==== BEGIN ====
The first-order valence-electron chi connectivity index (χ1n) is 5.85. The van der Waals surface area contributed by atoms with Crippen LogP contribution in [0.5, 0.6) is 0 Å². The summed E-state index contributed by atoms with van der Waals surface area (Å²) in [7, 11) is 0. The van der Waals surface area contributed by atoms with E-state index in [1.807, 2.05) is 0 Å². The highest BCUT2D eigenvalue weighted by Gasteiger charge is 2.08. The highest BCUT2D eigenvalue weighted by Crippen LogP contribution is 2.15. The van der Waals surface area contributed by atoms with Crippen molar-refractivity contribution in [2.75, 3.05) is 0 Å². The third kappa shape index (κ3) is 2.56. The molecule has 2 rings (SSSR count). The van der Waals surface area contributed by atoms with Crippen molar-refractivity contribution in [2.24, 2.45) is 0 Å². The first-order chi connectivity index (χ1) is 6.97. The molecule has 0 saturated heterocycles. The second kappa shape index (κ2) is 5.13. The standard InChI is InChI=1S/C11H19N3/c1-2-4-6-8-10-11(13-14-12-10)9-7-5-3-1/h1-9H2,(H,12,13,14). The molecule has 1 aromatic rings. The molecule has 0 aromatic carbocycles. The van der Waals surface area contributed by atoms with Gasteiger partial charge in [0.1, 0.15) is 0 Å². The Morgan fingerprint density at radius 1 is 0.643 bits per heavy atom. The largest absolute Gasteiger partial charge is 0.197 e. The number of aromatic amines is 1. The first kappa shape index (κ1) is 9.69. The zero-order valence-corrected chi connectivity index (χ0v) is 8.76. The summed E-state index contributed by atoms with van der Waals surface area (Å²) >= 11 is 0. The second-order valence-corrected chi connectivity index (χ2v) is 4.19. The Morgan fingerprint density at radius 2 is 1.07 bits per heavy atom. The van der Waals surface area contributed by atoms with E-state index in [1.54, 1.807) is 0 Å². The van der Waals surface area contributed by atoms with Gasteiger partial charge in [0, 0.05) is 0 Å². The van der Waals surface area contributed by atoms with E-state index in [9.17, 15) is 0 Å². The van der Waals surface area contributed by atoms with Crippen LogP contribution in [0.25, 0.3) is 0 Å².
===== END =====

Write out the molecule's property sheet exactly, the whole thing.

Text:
The first-order valence-electron chi connectivity index (χ1n) is 5.85. The van der Waals surface area contributed by atoms with Crippen LogP contribution in [0.5, 0.6) is 0 Å². The summed E-state index contributed by atoms with van der Waals surface area (Å²) in [7, 11) is 0. The van der Waals surface area contributed by atoms with E-state index in [1.807, 2.05) is 0 Å². The highest BCUT2D eigenvalue weighted by Gasteiger charge is 2.08. The highest BCUT2D eigenvalue weighted by Crippen LogP contribution is 2.15. The van der Waals surface area contributed by atoms with Crippen molar-refractivity contribution in [2.75, 3.05) is 0 Å². The third kappa shape index (κ3) is 2.56. The molecule has 2 rings (SSSR count). The van der Waals surface area contributed by atoms with Crippen molar-refractivity contribution in [2.24, 2.45) is 0 Å². The first-order chi connectivity index (χ1) is 6.97. The molecule has 0 saturated heterocycles. The second kappa shape index (κ2) is 5.13. The standard InChI is InChI=1S/C11H19N3/c1-2-4-6-8-10-11(13-14-12-10)9-7-5-3-1/h1-9H2,(H,12,13,14). The molecule has 1 aromatic rings. The molecule has 0 aromatic carbocycles. The van der Waals surface area contributed by atoms with Gasteiger partial charge in [0.1, 0.15) is 0 Å². The Morgan fingerprint density at radius 1 is 0.643 bits per heavy atom. The largest absolute Gasteiger partial charge is 0.197 e. The number of aromatic amines is 1. The first kappa shape index (κ1) is 9.69. The zero-order valence-corrected chi connectivity index (χ0v) is 8.76. The summed E-state index contributed by atoms with van der Waals surface area (Å²) >= 11 is 0. The second-order valence-corrected chi connectivity index (χ2v) is 4.19. The Morgan fingerprint density at radius 2 is 1.07 bits per heavy atom. The van der Waals surface area contributed by atoms with E-state index in [1.54, 1.807) is 0 Å². The van der Waals surface area contributed by atoms with Gasteiger partial charge in [0, 0.05) is 0 Å². The van der Waals surface area contributed by atoms with E-state index in [9.17, 15) is 0 Å². The van der Waals surface area contributed by atoms with Crippen LogP contribution in [0.25, 0.3) is 0 Å².